At Dynamic Catholic we talk a lot about “meeting people where they are and leading them to where God is calling them to be.” As a Church we need to get really, really good at this. At the moment I feel like we are standing on one side of a very busy eight-lane highway, yelling at people, “You should come over here!” We need to cross the road ourselves, take them by the hand, and help them cross this treacherous road.
I also think we need to do a much better job of engaging people in what we call the “Catholic Moments” of baptism, reconciliation, Communion, confirmation, marriage preparation, RCIA, and others.
This is why we have chosen to focus on these Catholic Moments at Dynamic Catholic. Our 10- year plan focuses on 10 programs that we plan to deliver and make available to every parish in the United States for free. We have just launched our first of these programs for confirmation. The program is called “Decision Point,” and it’s made up of 72 short films which are accompanied by online components, an app, a workbook, and a leader guide that have been designed by a group of incredible artists.
Over the past decade 85 percent of young Catholics who were confirmed stopped practicing their faith within seven years. We want to change that, which is why we chose confirmation as our first topic in the Catholic Moments series.
What are you most excited about with your work as you look to the future?
The confirmation program has been all-consuming for the past four years, and while I have published books during that time, with the exception of The Four Signs of a Dynamic Catholic, these books were written before I began working on “Decision Point.” So, I am itching to write…and really looking forward to having some time to write again.
But, if you really press me, I am most excited to see how the research behind The Four Signs of a Dynamic Catholic will change the way we do what we do. I am constantly fascinated about how the research can guide us to get better at everything we do. I think some people think of it just as a book. I think of it in much broader terms as a blueprint that shows us how to re-energize the Catholic Church in America.
You are now a husband and a father. How has marriage and fatherhood changed you?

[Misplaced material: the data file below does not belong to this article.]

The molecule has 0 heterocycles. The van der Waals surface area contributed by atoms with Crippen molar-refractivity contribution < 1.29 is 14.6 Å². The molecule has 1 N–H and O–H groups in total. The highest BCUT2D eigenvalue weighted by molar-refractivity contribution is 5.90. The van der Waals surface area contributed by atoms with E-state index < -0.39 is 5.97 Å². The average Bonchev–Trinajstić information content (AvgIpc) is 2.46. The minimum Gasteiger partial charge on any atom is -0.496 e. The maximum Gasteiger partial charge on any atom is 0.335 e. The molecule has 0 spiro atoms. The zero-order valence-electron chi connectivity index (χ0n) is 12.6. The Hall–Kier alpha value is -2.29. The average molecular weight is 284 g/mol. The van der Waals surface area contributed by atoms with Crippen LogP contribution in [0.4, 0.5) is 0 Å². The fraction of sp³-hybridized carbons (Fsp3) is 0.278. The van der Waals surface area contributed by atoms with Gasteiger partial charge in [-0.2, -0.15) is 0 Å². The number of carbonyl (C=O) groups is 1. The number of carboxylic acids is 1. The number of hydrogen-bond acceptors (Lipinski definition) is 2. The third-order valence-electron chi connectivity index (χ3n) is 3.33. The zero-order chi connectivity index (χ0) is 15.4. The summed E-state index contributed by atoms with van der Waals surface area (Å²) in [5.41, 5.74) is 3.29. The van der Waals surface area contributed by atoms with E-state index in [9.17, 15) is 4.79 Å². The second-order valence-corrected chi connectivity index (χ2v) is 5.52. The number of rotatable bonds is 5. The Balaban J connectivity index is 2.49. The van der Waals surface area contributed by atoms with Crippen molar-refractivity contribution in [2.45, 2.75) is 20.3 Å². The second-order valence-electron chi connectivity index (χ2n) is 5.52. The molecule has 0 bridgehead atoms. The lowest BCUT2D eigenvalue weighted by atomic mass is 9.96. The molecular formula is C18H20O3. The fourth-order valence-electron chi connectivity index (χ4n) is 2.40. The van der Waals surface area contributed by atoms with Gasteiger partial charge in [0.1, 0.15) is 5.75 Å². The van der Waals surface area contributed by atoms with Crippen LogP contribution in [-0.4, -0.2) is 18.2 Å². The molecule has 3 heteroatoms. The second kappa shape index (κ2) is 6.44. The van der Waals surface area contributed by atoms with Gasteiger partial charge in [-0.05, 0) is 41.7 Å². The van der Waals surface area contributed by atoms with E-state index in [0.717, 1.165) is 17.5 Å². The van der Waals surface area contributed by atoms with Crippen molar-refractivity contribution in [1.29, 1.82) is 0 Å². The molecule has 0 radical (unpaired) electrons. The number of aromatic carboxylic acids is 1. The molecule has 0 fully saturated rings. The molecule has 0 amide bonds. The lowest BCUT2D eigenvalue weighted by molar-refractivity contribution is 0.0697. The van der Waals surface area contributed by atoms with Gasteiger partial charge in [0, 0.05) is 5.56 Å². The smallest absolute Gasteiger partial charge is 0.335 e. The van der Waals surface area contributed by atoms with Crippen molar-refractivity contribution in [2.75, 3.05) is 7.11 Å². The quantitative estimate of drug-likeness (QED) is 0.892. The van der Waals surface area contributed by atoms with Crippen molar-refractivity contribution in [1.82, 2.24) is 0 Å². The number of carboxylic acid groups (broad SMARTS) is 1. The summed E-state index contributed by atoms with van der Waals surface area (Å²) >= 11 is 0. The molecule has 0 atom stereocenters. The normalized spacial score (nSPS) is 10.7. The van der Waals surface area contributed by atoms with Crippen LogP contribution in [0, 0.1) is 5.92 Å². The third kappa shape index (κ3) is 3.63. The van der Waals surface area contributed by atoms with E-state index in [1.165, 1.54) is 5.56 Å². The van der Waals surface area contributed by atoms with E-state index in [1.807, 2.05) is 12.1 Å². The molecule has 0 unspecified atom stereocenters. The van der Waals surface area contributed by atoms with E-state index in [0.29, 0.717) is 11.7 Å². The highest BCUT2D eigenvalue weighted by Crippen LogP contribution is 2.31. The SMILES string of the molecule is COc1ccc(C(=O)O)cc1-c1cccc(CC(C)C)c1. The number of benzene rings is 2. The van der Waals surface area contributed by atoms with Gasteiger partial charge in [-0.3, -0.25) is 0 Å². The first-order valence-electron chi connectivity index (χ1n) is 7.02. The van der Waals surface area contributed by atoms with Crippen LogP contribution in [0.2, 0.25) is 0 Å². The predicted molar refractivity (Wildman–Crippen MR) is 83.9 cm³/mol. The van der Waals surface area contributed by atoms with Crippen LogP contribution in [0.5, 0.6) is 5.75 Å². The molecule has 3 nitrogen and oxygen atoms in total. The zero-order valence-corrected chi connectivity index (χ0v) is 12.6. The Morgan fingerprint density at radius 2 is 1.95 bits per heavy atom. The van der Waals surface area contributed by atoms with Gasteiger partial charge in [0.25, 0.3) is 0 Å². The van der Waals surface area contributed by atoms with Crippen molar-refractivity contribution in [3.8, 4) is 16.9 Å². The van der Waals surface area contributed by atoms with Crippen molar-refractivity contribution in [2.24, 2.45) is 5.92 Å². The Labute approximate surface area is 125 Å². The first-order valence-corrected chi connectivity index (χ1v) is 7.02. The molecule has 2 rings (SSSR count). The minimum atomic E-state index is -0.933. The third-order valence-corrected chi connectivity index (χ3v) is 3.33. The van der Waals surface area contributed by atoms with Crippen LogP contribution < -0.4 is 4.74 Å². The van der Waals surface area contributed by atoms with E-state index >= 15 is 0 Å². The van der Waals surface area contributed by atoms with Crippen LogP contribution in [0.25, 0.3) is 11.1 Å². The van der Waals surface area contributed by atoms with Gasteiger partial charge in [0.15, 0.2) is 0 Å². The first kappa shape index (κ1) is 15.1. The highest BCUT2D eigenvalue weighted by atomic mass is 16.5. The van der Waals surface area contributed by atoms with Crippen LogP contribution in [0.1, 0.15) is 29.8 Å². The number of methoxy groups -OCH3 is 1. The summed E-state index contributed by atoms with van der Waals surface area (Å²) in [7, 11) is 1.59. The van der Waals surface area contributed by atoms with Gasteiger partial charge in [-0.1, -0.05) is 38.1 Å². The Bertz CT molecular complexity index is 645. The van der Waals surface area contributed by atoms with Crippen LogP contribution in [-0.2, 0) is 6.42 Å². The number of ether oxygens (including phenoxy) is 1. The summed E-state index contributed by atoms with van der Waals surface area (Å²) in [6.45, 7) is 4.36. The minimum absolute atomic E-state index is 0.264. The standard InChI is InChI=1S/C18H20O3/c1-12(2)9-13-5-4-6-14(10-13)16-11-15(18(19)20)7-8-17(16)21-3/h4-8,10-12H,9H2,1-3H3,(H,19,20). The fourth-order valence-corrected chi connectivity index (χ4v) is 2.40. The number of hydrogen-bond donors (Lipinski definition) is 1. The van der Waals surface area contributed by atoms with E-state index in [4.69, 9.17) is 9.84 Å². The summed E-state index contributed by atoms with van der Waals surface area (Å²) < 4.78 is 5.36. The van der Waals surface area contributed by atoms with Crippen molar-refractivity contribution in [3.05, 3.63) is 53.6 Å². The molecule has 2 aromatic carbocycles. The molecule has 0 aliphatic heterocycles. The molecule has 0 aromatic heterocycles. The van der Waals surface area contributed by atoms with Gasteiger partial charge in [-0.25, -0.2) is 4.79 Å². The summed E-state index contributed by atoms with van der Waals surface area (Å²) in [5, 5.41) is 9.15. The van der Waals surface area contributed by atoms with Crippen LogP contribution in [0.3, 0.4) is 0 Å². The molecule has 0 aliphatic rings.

Marriage was like coming home, finally coming home, after a long, long journey. Being a father really surprised me in a hundred ways. The biggest lesson is that if I can love my children as much as I do—and I am fragile and broken, wounded, and weak—imagine how much more God loves us. I mean, I’ve always believed that God loved us, but now I have a sense, like never before, of the incredible love of God.
Being a father is an amazing gift. It is so immense—and as a result, incredibly humbling—when you really start to reflect on the gift and responsibility of fatherhood. But the joy of everyday life is indescribeable. I have three children, Walter (age four), Isabel (age three), and Harry (age one). It’s amazing how they have these little personalities right from the beginning. God has sowed the seeds of personality, gifts, talents, and abilities, and watching and help them emerge from each of my children is awesome.
Most of all, I think the kids bring perspective to my life. Each night I have story time with them. I lie down with them and talk about their day, and then tell them a story. Right there, in that moment, is the ultimate examination of conscience. It is a moment that puts everything in perspective. I may have spent the day wrestling with or stressed about something, and more often than not, this moment with my kids tells me that some of the things I have been focused on are just not as important as I thought. If I listen carefully and watch closely, the kids remind me of what matters most—and what matters least. But I am a slow learner.
And then, there are those moments when you are just struck by the awe of how their little minds work. Like when Walter walked into my home office a week before Christmas, sat on the couch, and very thoughtfully said, “Daddy, I have some questions.”
“What’s your first question?” I asked.
“Well, Daddy, is it going to be Christmas soon?”
“Yes, eight more days,” I told him.
“Well, Daddy, do you think I will get some presents?”
“Oh yes, Walter, I’m sure you will.”
“Well, Daddy, if it is Jesus’ birthday, why do I get presents?”
Wow, I thought to myself. I took him in my arms and hugged him tight. It was one of those moments you try to hold onto, but even as you try to hold onto it, it slips away.
Jesus talked a lot about children, and he invited us to be like them. That is a message, one aspect of the gospel, that our modern culture has rejected. And we are poorer for it.